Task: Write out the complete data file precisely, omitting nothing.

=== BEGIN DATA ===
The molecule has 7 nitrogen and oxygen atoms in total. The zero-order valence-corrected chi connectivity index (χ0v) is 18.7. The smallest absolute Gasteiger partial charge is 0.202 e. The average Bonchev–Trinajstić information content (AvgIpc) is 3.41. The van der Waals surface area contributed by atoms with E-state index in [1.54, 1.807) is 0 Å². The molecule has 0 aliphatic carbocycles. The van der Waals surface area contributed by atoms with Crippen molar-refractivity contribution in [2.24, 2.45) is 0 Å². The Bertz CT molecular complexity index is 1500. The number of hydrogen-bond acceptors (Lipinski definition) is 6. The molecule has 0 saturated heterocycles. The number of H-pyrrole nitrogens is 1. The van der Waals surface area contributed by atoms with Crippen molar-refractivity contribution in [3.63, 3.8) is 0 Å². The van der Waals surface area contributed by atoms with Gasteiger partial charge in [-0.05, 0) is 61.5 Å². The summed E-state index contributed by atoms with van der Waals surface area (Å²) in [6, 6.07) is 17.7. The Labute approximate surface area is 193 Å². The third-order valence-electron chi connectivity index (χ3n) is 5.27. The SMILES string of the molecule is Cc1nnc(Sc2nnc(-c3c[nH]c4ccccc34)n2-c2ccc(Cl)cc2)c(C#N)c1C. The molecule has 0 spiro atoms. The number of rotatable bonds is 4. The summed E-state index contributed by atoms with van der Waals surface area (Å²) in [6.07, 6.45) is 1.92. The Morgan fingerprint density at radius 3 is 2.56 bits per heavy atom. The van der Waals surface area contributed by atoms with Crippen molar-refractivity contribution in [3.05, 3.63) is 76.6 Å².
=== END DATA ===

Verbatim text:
The molecule has 7 nitrogen and oxygen atoms in total. The zero-order valence-corrected chi connectivity index (χ0v) is 18.7. The smallest absolute Gasteiger partial charge is 0.202 e. The average Bonchev–Trinajstić information content (AvgIpc) is 3.41. The van der Waals surface area contributed by atoms with E-state index in [1.54, 1.807) is 0 Å². The molecule has 0 aliphatic carbocycles. The van der Waals surface area contributed by atoms with Crippen molar-refractivity contribution in [2.24, 2.45) is 0 Å². The Bertz CT molecular complexity index is 1500. The number of hydrogen-bond acceptors (Lipinski definition) is 6. The molecule has 0 saturated heterocycles. The number of H-pyrrole nitrogens is 1. The van der Waals surface area contributed by atoms with Crippen molar-refractivity contribution in [3.63, 3.8) is 0 Å². The van der Waals surface area contributed by atoms with Gasteiger partial charge in [-0.05, 0) is 61.5 Å². The summed E-state index contributed by atoms with van der Waals surface area (Å²) in [6, 6.07) is 17.7. The Labute approximate surface area is 193 Å². The third-order valence-electron chi connectivity index (χ3n) is 5.27. The SMILES string of the molecule is Cc1nnc(Sc2nnc(-c3c[nH]c4ccccc34)n2-c2ccc(Cl)cc2)c(C#N)c1C. The molecule has 0 spiro atoms. The number of rotatable bonds is 4. The summed E-state index contributed by atoms with van der Waals surface area (Å²) in [6.07, 6.45) is 1.92. The Morgan fingerprint density at radius 3 is 2.56 bits per heavy atom. The van der Waals surface area contributed by atoms with Crippen molar-refractivity contribution in [3.05, 3.63) is 76.6 Å².